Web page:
I’m a big Mike Tomlin fan — have been since he was hired as the Pittsburgh Steelers’ head coach in 2007. But despite enjoying what Tomlin brings to the Steelers on a weekly basis, I realize there’s some criticism which is on-point. To be honest, all NFL coaches get criticism for one thing or another. Even the evil genius in New England, Bill Belichick, has been criticized and chastised for decisions made — Malcolm Butler in the Super Bowl anyone?
As for Tomlin, the majority of criticism he faces typically is based on this thought of the team being unprepared. On our weekly podcast last night (which you can listen to by clicking HERE), I spoke about this and asked listeners to give concrete football evidence of how Tomlin should be blamed for something like Ben Roethlisberger’s five turnovers vs. Cleveland in Week 1 — or how they can point to a team that isn’t performing and pin this on the head coach in terms of “preparedness”.
I don’t know what goes on inside the UPMC Rooney Sports Complex on a daily basis, but I highly doubt the Steelers had fewer meetings leading up to Week 1, than they will prior to their Week-2 game vs. the Kansas City Chiefs. I doubt Mike Tomlin told Keith Butler, “Hey man, we’re playing Tyrod Taylor and the Browns this week, tell the guys to skip all defensive meetings today — we’re good.”
If the coaches coach similarly regardless of opponent, then how can they be blamed for unpreparedness?
I digress, but this all leads to my main point. While I don’t believe being unprepared is somehow a legitimate criticism of Mike Tomlin, I do believe the constant and incessant drama surrounding the Steelers is a very just criticism of the man calling the shots in Pittsburgh.
The one constant throughout Tomlin’s tenure has been drama. He’s had immense amounts of talent wearing the black-and-gold, but the drama has never gone away. In fact, it seems to have intensified during the past few seasons.
Off-field drama and other nonsense might seem a far cry from something that impacts the product on the field, but let’s take a look at the lead-up to last year’s AFC Divisional game vs. the Jacksonville Jaguars.
Not only did Tomlin tell Tony Dungy of NBC he had already plotted the plan where the Steelers and Patriots would meet again in the AFC Championship game, but the way his players responded and reacted to the game certainly made an impact — for the Jaguars. Just look up the team’s quotes about Mike Mitchell after their playoff win.
I know Mike Tomlin can’t be sitting next to every player as they stare at their Twitter app and are close to hitting the ‘TWEET’ button, but he can also make policies which curtail this type of behavior. He can also tell his team how to respond to situations and questions to help avoid the media nightmare which might ensue.
When Le’Veon Bell didn’t report to the Steelers as everyone, including his teammates, thought he would, Tomlin could have said to the team, “Listen, we’re all disappointed, but let’s not make this about Le’Veon. Let’s not give the media anything when it comes how we are handling this situation. We’re focused on the players here, and won’t comment on anyone who isn’t.”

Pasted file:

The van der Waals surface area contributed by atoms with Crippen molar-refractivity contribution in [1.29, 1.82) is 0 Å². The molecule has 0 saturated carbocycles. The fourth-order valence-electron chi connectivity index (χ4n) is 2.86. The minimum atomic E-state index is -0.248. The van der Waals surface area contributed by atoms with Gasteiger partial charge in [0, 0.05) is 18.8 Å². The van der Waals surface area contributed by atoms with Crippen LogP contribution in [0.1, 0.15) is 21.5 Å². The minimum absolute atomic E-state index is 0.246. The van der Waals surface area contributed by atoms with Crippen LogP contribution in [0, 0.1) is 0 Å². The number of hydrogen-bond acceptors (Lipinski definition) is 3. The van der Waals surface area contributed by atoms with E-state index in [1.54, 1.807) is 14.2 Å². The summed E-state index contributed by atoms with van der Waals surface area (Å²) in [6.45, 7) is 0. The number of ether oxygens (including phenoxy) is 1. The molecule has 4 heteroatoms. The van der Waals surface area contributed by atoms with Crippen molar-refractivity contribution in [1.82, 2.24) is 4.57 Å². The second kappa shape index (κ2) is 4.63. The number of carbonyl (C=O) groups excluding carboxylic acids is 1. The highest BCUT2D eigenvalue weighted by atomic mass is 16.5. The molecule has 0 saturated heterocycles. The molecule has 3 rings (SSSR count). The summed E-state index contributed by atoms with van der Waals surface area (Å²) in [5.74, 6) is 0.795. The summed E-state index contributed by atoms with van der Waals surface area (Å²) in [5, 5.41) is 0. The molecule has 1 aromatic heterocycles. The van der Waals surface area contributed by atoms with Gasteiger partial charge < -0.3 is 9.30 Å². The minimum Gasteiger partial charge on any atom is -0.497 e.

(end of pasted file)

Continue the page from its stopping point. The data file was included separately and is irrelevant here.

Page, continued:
That message clearly didn’t get sent, or was blatantly ignored, when Maurkice Pouncey, David DeCastro and Ramon Foster (the Steelers’ NFLPA Player Rep) spouted off about Bell’s absence, which caused the entire football world to stand in awe of what just took place.
The questions surrounding Bell aren’t going away, but Tomlin could have forced those questions to be answered strictly by himself if he had stopped this train before it ever got started.
Now the latest situation which was forced to be addressed, not only by the team, but by team President Art Rooney II, was the social media threat Antonio Brown made towards a reporter at The Undefeated for doing a report on the man Brown is away from cameras, and away from social media. When Tomlin was asked about this at his most recent press conference, he shrugged it off, but maybe tightening the ship a bit might be the better response.
Again, Tomlin can’t hold his players’ hands every second of the day, but if he took a more consistent stance with this type of behavior, it might go a long way towards stopping the drama with the team.
Martavis Bryant was suspended by the team for a game in 2017 when he criticized JuJu Smith-Schuster in the comment section of an Instagram post. Antonio Brown says the following to a reporter, “wait to I see u bro, we gone see what your jaw like.” and Tomlin seemingly looks the other way.
Consistency is key, and right now the Steelers look like a team running amok — distracting from what could be a Super Bowl season.
For Tomlin, and any coach for that matter, I criticize the things they’re able to control. This likely comes from my years as a coach myself, albeit at the High School level, but similar nonetheless. You can’t go onto the field and tackle for your players, nor can you throw perfect passes. All you can do is prepare your team to the best of your ability, and hope the results pay dividends on game day.
I have no gripe about Tomlin in this area, but when it comes to things you can control — like how the team is constantly engulfed in drama — there’s some room for criticism in my opinion.